# How to calculate the new orbit after a instantaneous change in a well defined initial one?

Say one has a simple two body system (and one body is much more massive than the other, for example a star, planet system) where all the quantities about it are know, that is the eccentricity, masses, perihelion, etc. Now, at some point in the orbit defined by the polar coordinates at that point, there is a instantaneous change in velocity. Now, the question is what will be the new orbit of the object around the other body? What are all the components of that orbit such as eccentricity, perihelion. Can the system even be solved exactly or only analytically?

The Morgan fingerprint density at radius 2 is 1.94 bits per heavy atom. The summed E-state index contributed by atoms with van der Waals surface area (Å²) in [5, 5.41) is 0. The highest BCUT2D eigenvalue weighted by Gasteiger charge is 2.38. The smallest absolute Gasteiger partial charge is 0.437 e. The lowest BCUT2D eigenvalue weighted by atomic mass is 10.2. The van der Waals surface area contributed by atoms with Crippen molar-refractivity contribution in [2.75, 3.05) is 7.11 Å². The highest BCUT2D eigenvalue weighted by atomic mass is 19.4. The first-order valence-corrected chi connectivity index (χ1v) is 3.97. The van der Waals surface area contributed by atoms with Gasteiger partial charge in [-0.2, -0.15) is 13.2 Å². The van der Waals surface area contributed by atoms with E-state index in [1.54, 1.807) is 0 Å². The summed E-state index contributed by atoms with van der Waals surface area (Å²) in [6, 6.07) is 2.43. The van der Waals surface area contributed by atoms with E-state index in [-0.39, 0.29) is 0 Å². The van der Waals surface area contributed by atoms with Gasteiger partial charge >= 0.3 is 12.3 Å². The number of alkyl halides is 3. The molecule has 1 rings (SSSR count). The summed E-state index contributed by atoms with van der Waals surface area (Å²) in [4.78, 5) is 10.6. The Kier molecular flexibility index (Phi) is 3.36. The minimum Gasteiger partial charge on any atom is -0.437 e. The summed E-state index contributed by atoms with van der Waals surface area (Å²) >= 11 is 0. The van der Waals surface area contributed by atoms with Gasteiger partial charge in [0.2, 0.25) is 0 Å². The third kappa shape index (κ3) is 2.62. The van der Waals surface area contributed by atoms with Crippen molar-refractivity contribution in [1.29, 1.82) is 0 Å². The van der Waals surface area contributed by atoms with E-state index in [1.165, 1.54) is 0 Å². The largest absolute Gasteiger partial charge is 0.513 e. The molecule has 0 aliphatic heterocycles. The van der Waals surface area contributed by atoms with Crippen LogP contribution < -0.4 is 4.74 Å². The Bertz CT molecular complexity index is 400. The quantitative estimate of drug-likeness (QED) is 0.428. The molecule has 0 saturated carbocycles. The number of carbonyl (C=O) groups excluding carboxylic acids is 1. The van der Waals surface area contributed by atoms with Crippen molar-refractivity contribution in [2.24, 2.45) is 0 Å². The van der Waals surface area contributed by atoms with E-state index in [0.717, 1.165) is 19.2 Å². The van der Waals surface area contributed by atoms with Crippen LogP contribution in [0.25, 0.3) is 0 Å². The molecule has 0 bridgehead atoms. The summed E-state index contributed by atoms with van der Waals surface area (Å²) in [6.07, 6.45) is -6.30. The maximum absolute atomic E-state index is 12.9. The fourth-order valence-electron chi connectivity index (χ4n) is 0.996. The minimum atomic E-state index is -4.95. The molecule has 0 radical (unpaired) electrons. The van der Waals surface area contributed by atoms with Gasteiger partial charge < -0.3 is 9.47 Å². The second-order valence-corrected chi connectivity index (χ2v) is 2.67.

• I suggest reading Prof. Jeremy Tatum’s class notes on Celestial Mechanics from astrowww.phys.uvic.ca/~tatum/celmechs.html. Specifically, Appendix A Miscellaneous Problems has as first problem the impact of a comet with another object, and the study of the coalesced object’s orbit. – Pierre Paquette Nov 22 '20 at 23:56